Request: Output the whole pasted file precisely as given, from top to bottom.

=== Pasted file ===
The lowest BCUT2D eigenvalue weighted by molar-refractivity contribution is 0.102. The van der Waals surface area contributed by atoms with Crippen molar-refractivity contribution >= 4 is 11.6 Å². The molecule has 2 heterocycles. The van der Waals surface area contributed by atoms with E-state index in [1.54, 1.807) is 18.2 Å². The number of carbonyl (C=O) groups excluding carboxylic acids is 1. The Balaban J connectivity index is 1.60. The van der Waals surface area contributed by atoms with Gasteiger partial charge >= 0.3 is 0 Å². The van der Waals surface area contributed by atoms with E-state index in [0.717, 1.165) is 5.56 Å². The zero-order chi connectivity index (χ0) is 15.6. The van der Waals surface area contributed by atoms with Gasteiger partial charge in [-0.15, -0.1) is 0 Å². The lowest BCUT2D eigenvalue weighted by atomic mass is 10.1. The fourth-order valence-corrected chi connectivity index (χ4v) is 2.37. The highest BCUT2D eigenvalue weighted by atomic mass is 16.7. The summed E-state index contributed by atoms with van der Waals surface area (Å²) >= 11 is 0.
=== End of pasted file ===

The lowest BCUT2D eigenvalue weighted by molar-refractivity contribution is 0.102. The van der Waals surface area contributed by atoms with Crippen molar-refractivity contribution >= 4 is 11.6 Å². The molecule has 2 heterocycles. The van der Waals surface area contributed by atoms with E-state index in [1.54, 1.807) is 18.2 Å². The number of carbonyl (C=O) groups excluding carboxylic acids is 1. The Balaban J connectivity index is 1.60. The van der Waals surface area contributed by atoms with Gasteiger partial charge >= 0.3 is 0 Å². The van der Waals surface area contributed by atoms with E-state index in [0.717, 1.165) is 5.56 Å². The zero-order chi connectivity index (χ0) is 15.6. The van der Waals surface area contributed by atoms with Gasteiger partial charge in [-0.15, -0.1) is 0 Å². The lowest BCUT2D eigenvalue weighted by atomic mass is 10.1. The fourth-order valence-corrected chi connectivity index (χ4v) is 2.37. The highest BCUT2D eigenvalue weighted by atomic mass is 16.7. The summed E-state index contributed by atoms with van der Waals surface area (Å²) >= 11 is 0.